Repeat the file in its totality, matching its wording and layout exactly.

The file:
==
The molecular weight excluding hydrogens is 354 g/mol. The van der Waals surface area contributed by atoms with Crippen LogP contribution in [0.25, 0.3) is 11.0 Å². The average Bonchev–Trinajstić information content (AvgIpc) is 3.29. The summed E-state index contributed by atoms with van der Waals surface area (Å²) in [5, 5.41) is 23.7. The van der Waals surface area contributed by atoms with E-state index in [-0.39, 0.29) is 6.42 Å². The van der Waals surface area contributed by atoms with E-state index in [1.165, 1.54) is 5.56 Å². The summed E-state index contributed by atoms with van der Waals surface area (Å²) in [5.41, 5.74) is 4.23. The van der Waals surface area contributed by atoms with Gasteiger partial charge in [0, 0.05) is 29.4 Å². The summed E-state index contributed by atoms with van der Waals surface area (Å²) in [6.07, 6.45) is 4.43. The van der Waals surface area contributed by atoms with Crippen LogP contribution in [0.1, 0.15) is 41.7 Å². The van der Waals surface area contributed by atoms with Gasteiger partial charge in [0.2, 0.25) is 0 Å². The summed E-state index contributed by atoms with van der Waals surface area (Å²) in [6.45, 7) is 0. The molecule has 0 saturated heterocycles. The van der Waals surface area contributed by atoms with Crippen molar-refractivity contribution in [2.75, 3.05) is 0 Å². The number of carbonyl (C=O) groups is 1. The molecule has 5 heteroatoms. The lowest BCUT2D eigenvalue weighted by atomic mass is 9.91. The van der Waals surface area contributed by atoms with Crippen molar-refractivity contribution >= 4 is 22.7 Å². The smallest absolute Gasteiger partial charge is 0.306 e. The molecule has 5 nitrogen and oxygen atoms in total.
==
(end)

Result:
The molecular weight excluding hydrogens is 354 g/mol. The van der Waals surface area contributed by atoms with Crippen LogP contribution in [0.25, 0.3) is 11.0 Å². The average Bonchev–Trinajstić information content (AvgIpc) is 3.29. The summed E-state index contributed by atoms with van der Waals surface area (Å²) in [5, 5.41) is 23.7. The van der Waals surface area contributed by atoms with E-state index in [-0.39, 0.29) is 6.42 Å². The van der Waals surface area contributed by atoms with E-state index in [1.165, 1.54) is 5.56 Å². The summed E-state index contributed by atoms with van der Waals surface area (Å²) in [5.41, 5.74) is 4.23. The van der Waals surface area contributed by atoms with Gasteiger partial charge in [0, 0.05) is 29.4 Å². The summed E-state index contributed by atoms with van der Waals surface area (Å²) in [6.07, 6.45) is 4.43. The van der Waals surface area contributed by atoms with Crippen LogP contribution in [0.1, 0.15) is 41.7 Å². The van der Waals surface area contributed by atoms with Gasteiger partial charge in [0.2, 0.25) is 0 Å². The summed E-state index contributed by atoms with van der Waals surface area (Å²) in [6.45, 7) is 0. The molecule has 0 saturated heterocycles. The van der Waals surface area contributed by atoms with Crippen molar-refractivity contribution in [2.75, 3.05) is 0 Å². The number of carbonyl (C=O) groups is 1. The molecule has 5 heteroatoms. The lowest BCUT2D eigenvalue weighted by atomic mass is 9.91. The van der Waals surface area contributed by atoms with Crippen molar-refractivity contribution >= 4 is 22.7 Å². The smallest absolute Gasteiger partial charge is 0.306 e. The molecule has 5 nitrogen and oxygen atoms in total.